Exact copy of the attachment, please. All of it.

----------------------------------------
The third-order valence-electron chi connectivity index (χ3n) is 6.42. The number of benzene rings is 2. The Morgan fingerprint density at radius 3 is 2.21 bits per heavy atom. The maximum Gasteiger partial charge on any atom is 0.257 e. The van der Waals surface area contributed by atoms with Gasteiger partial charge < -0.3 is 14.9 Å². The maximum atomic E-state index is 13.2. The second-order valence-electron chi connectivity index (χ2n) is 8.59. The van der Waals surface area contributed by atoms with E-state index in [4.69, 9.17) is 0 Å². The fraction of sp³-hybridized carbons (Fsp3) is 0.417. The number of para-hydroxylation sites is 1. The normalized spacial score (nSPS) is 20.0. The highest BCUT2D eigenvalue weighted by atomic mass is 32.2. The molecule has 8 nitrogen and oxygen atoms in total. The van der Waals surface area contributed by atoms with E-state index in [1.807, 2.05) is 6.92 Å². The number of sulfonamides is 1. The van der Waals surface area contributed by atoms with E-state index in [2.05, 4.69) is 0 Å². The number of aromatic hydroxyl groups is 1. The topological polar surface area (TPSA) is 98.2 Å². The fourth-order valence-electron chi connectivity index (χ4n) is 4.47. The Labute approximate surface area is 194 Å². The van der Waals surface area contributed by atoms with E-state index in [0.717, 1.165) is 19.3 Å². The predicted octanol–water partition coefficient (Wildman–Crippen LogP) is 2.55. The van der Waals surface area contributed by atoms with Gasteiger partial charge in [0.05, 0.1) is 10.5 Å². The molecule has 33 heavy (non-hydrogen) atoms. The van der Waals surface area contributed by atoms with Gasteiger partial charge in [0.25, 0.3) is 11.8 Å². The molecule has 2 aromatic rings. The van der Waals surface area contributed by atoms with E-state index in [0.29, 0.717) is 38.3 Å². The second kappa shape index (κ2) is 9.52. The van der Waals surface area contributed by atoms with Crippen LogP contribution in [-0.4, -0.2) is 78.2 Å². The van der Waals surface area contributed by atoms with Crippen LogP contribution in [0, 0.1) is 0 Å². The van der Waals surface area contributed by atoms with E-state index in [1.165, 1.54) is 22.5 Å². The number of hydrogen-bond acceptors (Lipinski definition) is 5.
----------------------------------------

The third-order valence-electron chi connectivity index (χ3n) is 6.42. The number of benzene rings is 2. The Morgan fingerprint density at radius 3 is 2.21 bits per heavy atom. The maximum Gasteiger partial charge on any atom is 0.257 e. The van der Waals surface area contributed by atoms with Gasteiger partial charge < -0.3 is 14.9 Å². The maximum atomic E-state index is 13.2. The second-order valence-electron chi connectivity index (χ2n) is 8.59. The van der Waals surface area contributed by atoms with E-state index in [4.69, 9.17) is 0 Å². The fraction of sp³-hybridized carbons (Fsp3) is 0.417. The number of para-hydroxylation sites is 1. The normalized spacial score (nSPS) is 20.0. The highest BCUT2D eigenvalue weighted by atomic mass is 32.2. The molecule has 8 nitrogen and oxygen atoms in total. The van der Waals surface area contributed by atoms with E-state index in [1.807, 2.05) is 6.92 Å². The number of sulfonamides is 1. The van der Waals surface area contributed by atoms with E-state index in [2.05, 4.69) is 0 Å². The number of aromatic hydroxyl groups is 1. The topological polar surface area (TPSA) is 98.2 Å². The fourth-order valence-electron chi connectivity index (χ4n) is 4.47. The Labute approximate surface area is 194 Å². The van der Waals surface area contributed by atoms with E-state index in [0.717, 1.165) is 19.3 Å². The predicted octanol–water partition coefficient (Wildman–Crippen LogP) is 2.55. The van der Waals surface area contributed by atoms with Gasteiger partial charge in [0.05, 0.1) is 10.5 Å². The molecule has 33 heavy (non-hydrogen) atoms. The van der Waals surface area contributed by atoms with Gasteiger partial charge in [0.25, 0.3) is 11.8 Å². The molecule has 2 aromatic rings. The van der Waals surface area contributed by atoms with E-state index in [0.29, 0.717) is 38.3 Å². The second kappa shape index (κ2) is 9.52. The van der Waals surface area contributed by atoms with Crippen LogP contribution in [-0.4, -0.2) is 78.2 Å². The van der Waals surface area contributed by atoms with Crippen LogP contribution in [0, 0.1) is 0 Å². The van der Waals surface area contributed by atoms with E-state index in [1.165, 1.54) is 22.5 Å². The number of hydrogen-bond acceptors (Lipinski definition) is 5.